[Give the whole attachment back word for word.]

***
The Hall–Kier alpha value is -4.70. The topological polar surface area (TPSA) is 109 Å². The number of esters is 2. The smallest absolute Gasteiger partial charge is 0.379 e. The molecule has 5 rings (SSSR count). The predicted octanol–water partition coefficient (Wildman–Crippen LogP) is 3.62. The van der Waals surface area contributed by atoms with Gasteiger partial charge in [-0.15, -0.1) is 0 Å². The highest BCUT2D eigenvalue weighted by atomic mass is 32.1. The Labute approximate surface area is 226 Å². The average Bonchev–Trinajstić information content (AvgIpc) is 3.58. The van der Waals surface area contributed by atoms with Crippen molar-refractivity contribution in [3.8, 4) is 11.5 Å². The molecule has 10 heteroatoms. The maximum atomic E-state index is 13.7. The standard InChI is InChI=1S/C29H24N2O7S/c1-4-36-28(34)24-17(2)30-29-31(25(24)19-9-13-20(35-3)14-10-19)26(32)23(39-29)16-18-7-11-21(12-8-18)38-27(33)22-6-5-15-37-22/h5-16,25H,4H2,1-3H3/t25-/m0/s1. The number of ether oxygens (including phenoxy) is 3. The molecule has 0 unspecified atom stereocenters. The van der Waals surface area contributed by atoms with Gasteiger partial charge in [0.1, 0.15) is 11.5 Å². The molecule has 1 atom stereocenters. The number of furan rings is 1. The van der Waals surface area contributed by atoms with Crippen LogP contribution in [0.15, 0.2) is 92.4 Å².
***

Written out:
The Hall–Kier alpha value is -4.70. The topological polar surface area (TPSA) is 109 Å². The number of esters is 2. The smallest absolute Gasteiger partial charge is 0.379 e. The molecule has 5 rings (SSSR count). The predicted octanol–water partition coefficient (Wildman–Crippen LogP) is 3.62. The van der Waals surface area contributed by atoms with Gasteiger partial charge in [-0.15, -0.1) is 0 Å². The highest BCUT2D eigenvalue weighted by atomic mass is 32.1. The Labute approximate surface area is 226 Å². The average Bonchev–Trinajstić information content (AvgIpc) is 3.58. The van der Waals surface area contributed by atoms with Crippen molar-refractivity contribution in [3.8, 4) is 11.5 Å². The molecule has 10 heteroatoms. The maximum atomic E-state index is 13.7. The standard InChI is InChI=1S/C29H24N2O7S/c1-4-36-28(34)24-17(2)30-29-31(25(24)19-9-13-20(35-3)14-10-19)26(32)23(39-29)16-18-7-11-21(12-8-18)38-27(33)22-6-5-15-37-22/h5-16,25H,4H2,1-3H3/t25-/m0/s1. The number of ether oxygens (including phenoxy) is 3. The molecule has 0 unspecified atom stereocenters. The van der Waals surface area contributed by atoms with Gasteiger partial charge in [0.1, 0.15) is 11.5 Å². The molecule has 1 atom stereocenters. The number of furan rings is 1. The van der Waals surface area contributed by atoms with Crippen LogP contribution in [0.15, 0.2) is 92.4 Å².